Omega-3 polyunsaturated fatty acid profiling using fingertip-prick whole blood does not require overnight fasting before blood collection.Nutr Res 2012; 32(8):547-56NR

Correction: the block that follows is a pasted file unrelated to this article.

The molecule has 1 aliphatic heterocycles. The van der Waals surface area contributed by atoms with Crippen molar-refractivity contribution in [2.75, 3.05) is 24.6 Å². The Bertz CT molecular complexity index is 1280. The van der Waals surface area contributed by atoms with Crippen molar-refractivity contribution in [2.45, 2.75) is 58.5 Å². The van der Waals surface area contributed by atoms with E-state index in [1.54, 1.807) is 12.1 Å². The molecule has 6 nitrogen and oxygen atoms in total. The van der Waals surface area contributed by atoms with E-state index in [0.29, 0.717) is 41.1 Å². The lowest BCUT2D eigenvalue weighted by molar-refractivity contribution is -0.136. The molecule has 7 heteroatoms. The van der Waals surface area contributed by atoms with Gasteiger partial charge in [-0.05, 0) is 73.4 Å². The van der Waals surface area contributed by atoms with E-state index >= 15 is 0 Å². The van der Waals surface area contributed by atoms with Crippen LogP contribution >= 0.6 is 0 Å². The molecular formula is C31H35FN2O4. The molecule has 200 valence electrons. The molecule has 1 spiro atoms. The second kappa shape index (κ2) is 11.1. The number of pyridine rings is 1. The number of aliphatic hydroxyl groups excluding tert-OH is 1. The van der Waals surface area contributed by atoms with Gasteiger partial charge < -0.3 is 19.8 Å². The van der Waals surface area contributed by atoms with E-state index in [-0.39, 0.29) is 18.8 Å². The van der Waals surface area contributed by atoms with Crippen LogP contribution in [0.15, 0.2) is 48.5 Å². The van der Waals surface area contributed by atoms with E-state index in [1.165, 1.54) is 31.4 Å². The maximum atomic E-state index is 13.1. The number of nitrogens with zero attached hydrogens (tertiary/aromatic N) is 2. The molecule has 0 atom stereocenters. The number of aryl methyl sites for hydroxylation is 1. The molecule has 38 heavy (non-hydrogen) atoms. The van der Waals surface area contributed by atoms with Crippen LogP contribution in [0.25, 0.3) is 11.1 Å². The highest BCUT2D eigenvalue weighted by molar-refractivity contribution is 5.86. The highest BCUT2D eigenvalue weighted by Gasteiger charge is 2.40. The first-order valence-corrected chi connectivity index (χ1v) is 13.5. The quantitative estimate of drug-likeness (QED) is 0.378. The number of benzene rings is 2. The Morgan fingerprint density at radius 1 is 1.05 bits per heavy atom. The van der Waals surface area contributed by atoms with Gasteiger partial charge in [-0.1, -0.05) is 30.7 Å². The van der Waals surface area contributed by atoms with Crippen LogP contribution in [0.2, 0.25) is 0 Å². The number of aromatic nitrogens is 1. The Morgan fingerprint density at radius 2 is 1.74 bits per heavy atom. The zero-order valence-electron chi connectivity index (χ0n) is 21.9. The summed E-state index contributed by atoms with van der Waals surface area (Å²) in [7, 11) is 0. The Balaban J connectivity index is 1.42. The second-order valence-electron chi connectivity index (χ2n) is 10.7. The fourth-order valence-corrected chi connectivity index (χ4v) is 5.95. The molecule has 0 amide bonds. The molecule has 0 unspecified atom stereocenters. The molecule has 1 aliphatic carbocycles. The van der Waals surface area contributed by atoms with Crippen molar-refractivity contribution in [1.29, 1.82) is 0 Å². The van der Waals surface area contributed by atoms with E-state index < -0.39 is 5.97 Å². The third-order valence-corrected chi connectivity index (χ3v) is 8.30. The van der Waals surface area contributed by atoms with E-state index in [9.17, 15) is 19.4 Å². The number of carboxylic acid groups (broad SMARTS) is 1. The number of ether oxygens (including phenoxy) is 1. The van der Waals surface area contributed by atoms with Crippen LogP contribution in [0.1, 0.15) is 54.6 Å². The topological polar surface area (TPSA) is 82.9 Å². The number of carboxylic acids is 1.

Fatty acid profiling through the rapid analysis of capillary blood collected by fingertip prick could enable economical screening for omega-3 polyunsaturated fatty acid (PUFA) status, although the typical requirement of fasting prior to sample collection may limit application. We hypothesize that moderate changes in omega-3 biomarkers determined from fingertip-prick blood will occur and correspond to omega-3 PUFA content of the meals. Eight participants consumed a single breakfast with high fat, high fat with omega-3 functional foods, and low fat and low fat with fish oil capsules in a cross-over design. The fatty acid composition of fingertip-prick blood total lipid and venous blood erythrocyte total lipid, plasma total lipid, plasma triacylglycerol, and plasma phospholipids were analyzed at baseline and 1, 2, 3 and 4 hours after each single breakfast consumption. Omega-3 blood biomarkers; % of omega-3 highly unsaturated fatty acid (HUFA) in total HUFA, weight % of eicosapentaenoic acid+docosahexaenoic acid, weight % of eicosapentaenoic acid+omega-3 docosapentaenoic acid+docosahexaenoic acid, and the ratio of total omega-6 PUFA to total omega-3 PUFA in fingertip-prick blood, did not change from baseline during the postprandial period (P > .05). However, meal type yielded lower (P < .05) % omega-3 HUFA in total HUFA in the low fat meal (22.8 ± 3.9) as compared with the low fat with omega-3 (24.2 ± 3.9) and, the high fat (23.8 ± 4) meals. The ratio of total omega-6 PUFA to total omega-3 PUFA was generally higher in meals without omega-3 compared with omega-3. In conclusion, determinations of omega-3 status by fingertip-prick blood sampling may not require prior overnight fasting.